The Importance of Chiasms

There are many important aspects of the Bible that I cannot remember ever hearing from any ministers growing up. Perhaps, as I am a person of serious intellectual inclinations, and because I take the Bible very seroiusly as something that requires investigation rather than as something that has been entirely understood by previous generations of Christians, and therefore there is “nothing new to see here,” that I have seen a deeper structure in the Bible than many of those who fancied themselves my teachers.

However, we all stand on the shoulders of giants when it comes to examining the Bible or any other endeavor. Let us not imagine, though, that our teachers are only to be found only in one sect. We must plunder the Egyptians for wisdom wherever it may be found, recognizing that all truth comes from God and that we must not be too proud to reject truth merely because others bring along error with it. We must sift out the errors and accept the truths that are uncovered so that we can grow and profit from the labors of others. If we wish to handle the Bible with wisdom, we cannot merely repeat the catchphrases of our own sects and groups and assume that our fathers discovered all there was worth knowing about God’s word. We must take their explorations as our beginnings, not our endings, and at times it might be necessary to reject what they saw as truth upon further examination, or for us to investigate truths they may never have been spoken of or seen.

Today I would like to discuss one such profound truth from scripture that I am not aware of being spoken by those whom I know. If it has and I am simply unaware of it, I welcome others letting me know, so that I may investigate, and show appreciation, but at least this area has not been examined by those whom I know and have long listened to according to my limited and personal knowledge. This issue is precisely what I talked about in my doctrines class today, the chiasmic structure of scripture.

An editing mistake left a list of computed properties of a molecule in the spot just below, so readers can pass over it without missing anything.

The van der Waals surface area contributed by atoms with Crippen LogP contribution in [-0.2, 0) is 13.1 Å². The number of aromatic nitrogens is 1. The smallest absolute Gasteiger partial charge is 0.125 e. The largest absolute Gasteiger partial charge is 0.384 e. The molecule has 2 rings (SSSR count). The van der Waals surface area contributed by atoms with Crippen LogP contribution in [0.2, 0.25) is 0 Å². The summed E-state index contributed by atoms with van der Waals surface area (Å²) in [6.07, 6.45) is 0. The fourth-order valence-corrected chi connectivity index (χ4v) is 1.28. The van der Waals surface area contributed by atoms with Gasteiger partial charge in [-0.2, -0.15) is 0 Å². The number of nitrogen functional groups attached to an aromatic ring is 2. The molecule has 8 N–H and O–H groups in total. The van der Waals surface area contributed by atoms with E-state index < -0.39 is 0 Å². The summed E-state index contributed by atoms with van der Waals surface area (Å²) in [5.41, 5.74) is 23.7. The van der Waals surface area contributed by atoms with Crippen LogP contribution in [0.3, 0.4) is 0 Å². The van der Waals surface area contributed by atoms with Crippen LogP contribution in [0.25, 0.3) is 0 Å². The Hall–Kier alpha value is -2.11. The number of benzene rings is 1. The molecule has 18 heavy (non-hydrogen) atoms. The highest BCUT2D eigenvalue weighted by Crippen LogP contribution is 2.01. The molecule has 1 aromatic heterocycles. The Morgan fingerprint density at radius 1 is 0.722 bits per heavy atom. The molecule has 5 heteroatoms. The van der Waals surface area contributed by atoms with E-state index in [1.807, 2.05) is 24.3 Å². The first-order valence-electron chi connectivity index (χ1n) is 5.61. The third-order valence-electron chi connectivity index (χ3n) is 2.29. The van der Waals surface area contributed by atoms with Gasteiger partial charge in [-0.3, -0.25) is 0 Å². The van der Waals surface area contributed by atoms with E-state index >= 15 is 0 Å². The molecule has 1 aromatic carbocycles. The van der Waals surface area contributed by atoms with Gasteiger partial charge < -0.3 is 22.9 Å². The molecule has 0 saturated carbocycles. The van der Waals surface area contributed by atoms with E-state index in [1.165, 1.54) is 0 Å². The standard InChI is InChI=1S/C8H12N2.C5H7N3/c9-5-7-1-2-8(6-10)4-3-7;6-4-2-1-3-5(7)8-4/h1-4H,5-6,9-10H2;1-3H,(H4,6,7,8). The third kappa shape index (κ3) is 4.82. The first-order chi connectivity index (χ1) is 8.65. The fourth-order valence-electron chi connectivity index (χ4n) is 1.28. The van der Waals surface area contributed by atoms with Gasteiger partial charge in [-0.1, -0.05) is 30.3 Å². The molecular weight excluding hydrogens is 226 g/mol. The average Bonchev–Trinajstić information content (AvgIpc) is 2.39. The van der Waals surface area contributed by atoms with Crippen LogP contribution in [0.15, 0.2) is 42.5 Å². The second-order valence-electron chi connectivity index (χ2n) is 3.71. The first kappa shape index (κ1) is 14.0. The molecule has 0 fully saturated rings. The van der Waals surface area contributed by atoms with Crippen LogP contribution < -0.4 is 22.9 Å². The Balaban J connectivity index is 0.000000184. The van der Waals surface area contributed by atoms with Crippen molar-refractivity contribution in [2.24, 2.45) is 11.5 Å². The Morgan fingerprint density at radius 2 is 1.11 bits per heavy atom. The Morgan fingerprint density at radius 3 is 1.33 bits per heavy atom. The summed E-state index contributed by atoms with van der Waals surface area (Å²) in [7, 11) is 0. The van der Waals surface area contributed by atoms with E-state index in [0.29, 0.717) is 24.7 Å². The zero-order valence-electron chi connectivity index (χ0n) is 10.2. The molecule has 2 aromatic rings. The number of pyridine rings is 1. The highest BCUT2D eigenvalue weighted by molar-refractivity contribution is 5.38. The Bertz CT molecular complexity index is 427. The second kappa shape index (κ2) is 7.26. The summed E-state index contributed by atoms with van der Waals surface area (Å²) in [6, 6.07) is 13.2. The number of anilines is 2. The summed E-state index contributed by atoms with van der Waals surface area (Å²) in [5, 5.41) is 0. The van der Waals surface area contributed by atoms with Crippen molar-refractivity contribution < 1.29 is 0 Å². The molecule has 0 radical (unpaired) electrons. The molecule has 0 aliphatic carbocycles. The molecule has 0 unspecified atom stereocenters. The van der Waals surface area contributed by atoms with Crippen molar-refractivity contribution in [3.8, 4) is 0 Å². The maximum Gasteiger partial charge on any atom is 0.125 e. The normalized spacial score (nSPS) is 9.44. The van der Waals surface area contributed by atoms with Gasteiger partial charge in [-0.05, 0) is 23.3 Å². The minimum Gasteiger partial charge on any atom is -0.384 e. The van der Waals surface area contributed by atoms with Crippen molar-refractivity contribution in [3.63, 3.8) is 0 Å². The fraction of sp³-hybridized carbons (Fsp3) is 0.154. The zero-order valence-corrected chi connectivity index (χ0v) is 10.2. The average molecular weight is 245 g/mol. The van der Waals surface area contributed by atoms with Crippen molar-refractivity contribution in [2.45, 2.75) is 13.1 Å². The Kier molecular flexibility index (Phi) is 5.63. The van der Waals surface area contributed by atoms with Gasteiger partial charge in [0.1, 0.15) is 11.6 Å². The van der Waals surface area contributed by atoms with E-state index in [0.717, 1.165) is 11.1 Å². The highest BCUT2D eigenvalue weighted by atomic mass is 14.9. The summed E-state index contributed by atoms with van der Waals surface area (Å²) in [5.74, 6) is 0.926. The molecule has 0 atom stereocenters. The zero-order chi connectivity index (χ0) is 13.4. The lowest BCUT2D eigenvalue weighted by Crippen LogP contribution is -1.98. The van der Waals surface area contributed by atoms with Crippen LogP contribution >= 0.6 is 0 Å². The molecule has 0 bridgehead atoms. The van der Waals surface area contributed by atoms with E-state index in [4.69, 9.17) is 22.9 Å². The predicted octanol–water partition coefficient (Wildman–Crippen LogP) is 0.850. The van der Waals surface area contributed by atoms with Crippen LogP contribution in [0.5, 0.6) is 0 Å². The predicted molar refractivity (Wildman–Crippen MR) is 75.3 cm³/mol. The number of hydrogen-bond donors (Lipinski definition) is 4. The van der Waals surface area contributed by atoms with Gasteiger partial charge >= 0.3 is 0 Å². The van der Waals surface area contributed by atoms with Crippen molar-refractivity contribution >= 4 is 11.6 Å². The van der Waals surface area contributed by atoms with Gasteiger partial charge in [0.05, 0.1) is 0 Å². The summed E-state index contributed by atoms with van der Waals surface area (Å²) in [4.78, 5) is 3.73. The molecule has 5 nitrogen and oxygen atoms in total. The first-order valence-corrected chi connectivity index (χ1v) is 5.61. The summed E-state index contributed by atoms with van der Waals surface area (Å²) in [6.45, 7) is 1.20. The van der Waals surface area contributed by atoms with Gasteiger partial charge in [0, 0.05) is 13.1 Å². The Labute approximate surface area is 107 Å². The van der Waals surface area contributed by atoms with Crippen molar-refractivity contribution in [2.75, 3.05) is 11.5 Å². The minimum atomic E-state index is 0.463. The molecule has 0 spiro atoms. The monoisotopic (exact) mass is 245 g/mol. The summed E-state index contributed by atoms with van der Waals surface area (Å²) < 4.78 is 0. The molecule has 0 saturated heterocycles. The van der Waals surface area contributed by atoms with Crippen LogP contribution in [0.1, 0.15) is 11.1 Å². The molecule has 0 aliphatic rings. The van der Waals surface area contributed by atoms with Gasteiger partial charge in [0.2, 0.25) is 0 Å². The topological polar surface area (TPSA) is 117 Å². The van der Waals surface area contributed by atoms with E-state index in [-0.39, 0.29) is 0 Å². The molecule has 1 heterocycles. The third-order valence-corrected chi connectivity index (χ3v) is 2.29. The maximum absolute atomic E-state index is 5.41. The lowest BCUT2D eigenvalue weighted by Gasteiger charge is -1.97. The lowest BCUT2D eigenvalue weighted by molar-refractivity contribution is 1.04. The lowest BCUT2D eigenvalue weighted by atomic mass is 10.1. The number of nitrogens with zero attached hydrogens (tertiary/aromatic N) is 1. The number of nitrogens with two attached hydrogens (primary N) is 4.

Bible scholars, at least competent ones, have long noted that many books of the Bible show a chiasmic structure. Today in class I showed my students about the chiasmic structure of Psalm 23 and the Book of Ruth, showing that they both end where they begin. Just as the book of Ruth begins with a discussion of families, proceeds to examine the need to find the “rest” of marriage, then examines the coventantal relationship with God and being empty handed, and then goes to gleaning and the barley harvest, so it then repeats those concerns in reverse order, ending where it began in looking at the family of Ruth, which ultimately led to Jesus Christ Himself pointing to the fact that Ruth is but a shadow and foretaste of the story of Christ’s own redemption of the whole world.

Nor is Ruth alone in being a chiasm. The book of Judges has also been found to be a very elegant chiasm, starting and closing with an examination of political and religious failures of the Israelites, examining Judges who were helped by their wives (Othniel) or brought down by women (Samson), those who sent messages to foreign kings and killed the heathen along the fords of the Jordan (Ehud) and those who sent messages to foreign nations and killed their brethren along the fords of the Jordan (Jephtah), and a woman (Jael) slaying Sisera during a righteous war led by Deborah and Barak as well as a certain woman slaying the ungodly Abimelech in an unrighteous civil war within Israel, with the story of Gideon first fighting against idolatry and the enemy and then fighting his own brethren and lapsing into idolatry serving as the middle of the chiasm [1].